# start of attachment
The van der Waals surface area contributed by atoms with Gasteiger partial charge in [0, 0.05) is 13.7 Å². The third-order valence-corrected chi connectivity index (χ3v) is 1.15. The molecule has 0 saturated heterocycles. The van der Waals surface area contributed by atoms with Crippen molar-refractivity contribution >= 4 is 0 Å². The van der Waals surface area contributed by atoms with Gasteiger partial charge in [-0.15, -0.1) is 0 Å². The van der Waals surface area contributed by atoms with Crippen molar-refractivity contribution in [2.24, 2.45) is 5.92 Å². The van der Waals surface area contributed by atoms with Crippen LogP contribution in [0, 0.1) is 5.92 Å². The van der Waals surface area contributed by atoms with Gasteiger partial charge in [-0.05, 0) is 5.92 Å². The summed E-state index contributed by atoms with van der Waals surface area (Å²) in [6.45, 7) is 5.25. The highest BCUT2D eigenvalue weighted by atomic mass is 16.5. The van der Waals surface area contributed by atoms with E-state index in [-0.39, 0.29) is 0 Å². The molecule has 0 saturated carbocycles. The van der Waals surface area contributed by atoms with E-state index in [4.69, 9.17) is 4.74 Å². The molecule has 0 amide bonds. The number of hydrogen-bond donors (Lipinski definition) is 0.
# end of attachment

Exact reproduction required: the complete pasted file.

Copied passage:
The van der Waals surface area contributed by atoms with Gasteiger partial charge in [0, 0.05) is 13.7 Å². The third-order valence-corrected chi connectivity index (χ3v) is 1.15. The molecule has 0 saturated heterocycles. The van der Waals surface area contributed by atoms with Crippen molar-refractivity contribution >= 4 is 0 Å². The van der Waals surface area contributed by atoms with Gasteiger partial charge in [-0.15, -0.1) is 0 Å². The van der Waals surface area contributed by atoms with Crippen molar-refractivity contribution in [2.24, 2.45) is 5.92 Å². The van der Waals surface area contributed by atoms with Crippen LogP contribution in [0, 0.1) is 5.92 Å². The van der Waals surface area contributed by atoms with Gasteiger partial charge in [-0.05, 0) is 5.92 Å². The summed E-state index contributed by atoms with van der Waals surface area (Å²) in [6.45, 7) is 5.25. The highest BCUT2D eigenvalue weighted by atomic mass is 16.5. The van der Waals surface area contributed by atoms with E-state index in [-0.39, 0.29) is 0 Å². The molecule has 0 saturated carbocycles. The van der Waals surface area contributed by atoms with E-state index in [4.69, 9.17) is 4.74 Å². The molecule has 0 amide bonds. The number of hydrogen-bond donors (Lipinski definition) is 0.